The 2005 Guyana HIV/AIDS Indicator Survey (GAIS) is the first household-based, comprehensive survey on HIV/AIDS to be carried out in Guyana. The 2005 GAIS was implemented by the Guyana Responsible Parenthood Association (GRPA) for the Ministry of Health (MoH). ORC Macro of Calverton, Maryland provided technical assistance to the project through its contract with the U.S. Agency for International Development (USAID) under the MEASURE DHS program. Funding to cover technical assistance by ORC Macro and for local costs was provided in their entirety by USAID/Washington and USAID/Guyana.
The 2005 GAIS is a nationally representative sample survey of women and men age 15-49 initiated by MoH with the purpose of obtaining national baseline data for indicators on knowledge/awareness, attitudes, and behavior regarding HIV/AIDS. The survey data can be effectively used to calculate valuable indicators of the President’s Emergency Plan for AIDS Relief (PEPFAR), the Joint United Nations Program on HIV/AIDS (UNAIDS), the United Nations General Assembly Special Session (UNGASS), the United Nations Children Fund (UNICEF) Orphan and Vulnerable Children unit (OVC), and the World Health Organization (WHO), among others. The overall goal of the survey was to provide program managers and policymakers involved in HIV/AIDS programs with information needed to monitor and evaluate existing programs; and to effectively plan and implement future interventions, including resource mobilization and allocation, for combating the HIV/AIDS epidemic in Guyana.
Other objectives of the 2005 GAIS include the support of dissemination and utilization of the results in planning, managing and improving family planning and health services in the country; and enhancing the survey capabilities of the institutions involved in order to facilitate the implementation of surveys of this type in the future.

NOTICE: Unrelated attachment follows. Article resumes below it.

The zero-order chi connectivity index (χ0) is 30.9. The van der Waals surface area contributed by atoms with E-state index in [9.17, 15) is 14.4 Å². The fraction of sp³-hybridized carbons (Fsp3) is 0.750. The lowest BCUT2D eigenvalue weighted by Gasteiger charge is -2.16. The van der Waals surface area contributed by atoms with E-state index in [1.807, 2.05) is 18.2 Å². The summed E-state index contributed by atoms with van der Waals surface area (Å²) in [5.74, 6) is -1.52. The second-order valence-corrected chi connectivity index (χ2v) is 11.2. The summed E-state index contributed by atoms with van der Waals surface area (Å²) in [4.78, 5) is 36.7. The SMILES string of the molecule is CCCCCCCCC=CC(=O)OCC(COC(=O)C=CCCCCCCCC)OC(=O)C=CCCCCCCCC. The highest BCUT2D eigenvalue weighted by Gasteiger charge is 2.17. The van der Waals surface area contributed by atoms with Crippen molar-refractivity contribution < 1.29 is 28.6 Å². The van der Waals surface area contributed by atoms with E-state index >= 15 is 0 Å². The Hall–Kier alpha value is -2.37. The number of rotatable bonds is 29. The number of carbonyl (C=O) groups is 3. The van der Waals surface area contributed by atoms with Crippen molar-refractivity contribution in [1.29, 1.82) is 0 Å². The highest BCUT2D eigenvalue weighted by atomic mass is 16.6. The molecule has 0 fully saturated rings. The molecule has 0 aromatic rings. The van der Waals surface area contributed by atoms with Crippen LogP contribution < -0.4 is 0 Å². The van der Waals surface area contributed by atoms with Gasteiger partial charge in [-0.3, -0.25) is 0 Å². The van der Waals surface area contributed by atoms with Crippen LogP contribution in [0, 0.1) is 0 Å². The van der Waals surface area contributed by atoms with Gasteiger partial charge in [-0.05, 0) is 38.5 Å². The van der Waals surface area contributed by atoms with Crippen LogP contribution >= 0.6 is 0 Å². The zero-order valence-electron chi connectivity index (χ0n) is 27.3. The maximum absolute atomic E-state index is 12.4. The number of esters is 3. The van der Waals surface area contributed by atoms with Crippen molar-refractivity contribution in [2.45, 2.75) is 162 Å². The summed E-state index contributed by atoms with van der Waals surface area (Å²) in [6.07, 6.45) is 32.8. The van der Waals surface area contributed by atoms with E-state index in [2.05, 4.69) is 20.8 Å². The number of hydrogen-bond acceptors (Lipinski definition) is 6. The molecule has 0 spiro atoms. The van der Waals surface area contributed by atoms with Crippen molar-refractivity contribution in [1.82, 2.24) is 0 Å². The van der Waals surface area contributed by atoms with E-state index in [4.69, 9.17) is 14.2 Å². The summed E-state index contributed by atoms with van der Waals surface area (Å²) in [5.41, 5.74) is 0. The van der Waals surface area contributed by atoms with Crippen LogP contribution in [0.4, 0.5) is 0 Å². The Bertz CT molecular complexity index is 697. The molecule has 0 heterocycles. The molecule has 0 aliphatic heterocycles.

The 2005 GAIS sampled over 3,000 households and completed interviews with 2,425 eligible women and 1,875 eligible men. In addition to the data on HIV/AIDS indicators, data on the characteristics of households and its members, malaria, infant and child mortality, tuberculosis, fertility, and family planning were also collected.
Kind of data
Sample survey data [ssd]
- v01: Edited, anonymous dataset for public distribution.
Unit of analysis
Producers and sponsors
Guyana Responsible Parenthood Association
Ministry of Health
U.S. Agency for International Development
Financial and technical support
MEASURE DHS program
Financial and technical support
Bureau of Statistics
Pan American Health Organization
The primary objective of the 2005 GAIS is to provide estimates with acceptable precision for important population characteristics such as HIV/AIDS related knowledge, attitudes, and behavior. The population to be covered by the 2005 GAIS was defined as the universe of all women and men age 15-49 in Guyana.
The major domains to be distinguished in the tabulation of important characteristics for the eligible population are:
• Guyana as a whole
• The urban area and the rural area each as a separate major domain
• Georgetown and the remainder urban areas.
Administratively, Guyana is divided into 10 major regions. For census purposes, each region is further subdivided in enumeration districts (EDs). Each ED is classified as either urban or rural. There is a list of EDs that contains the number of households and population for each ED from the 2002 census. The list of EDs is grouped by administrative units as townships. The available demarcated cartographic material for each ED from the last census makes an adequate sample frame for the 2005 GAIS.
The sampling design had two stages with enumeration districts (EDs) as the primary sampling units (PSUs) and households as the secondary sampling units (SSUs). The standard design for the GAIS called for the selection of 120 EDs. Twenty-five households were selected by systematic random sampling from a full list of households from each of the selected enumeration districts for a total of 3,000 households. All women and men 15-49 years of age in the sample households were eligible to be interviewed with the individual questionnaire.
The database for the recently completed 2002 Census was used as a sampling frame to select the sampling units. In the census frame, EDs are grouped by urban-rural location within the ten administrative regions and they are also ordered in each administrative unit in serpentine fashion. Therefore, this stratification and ordering will be also reflected in the 2005 GAIS sample.
Based on response rates from other surveys in Guyana, around 3,000 interviews of women and somewhat fewer of men expected to be completed in the 3,000 households selected.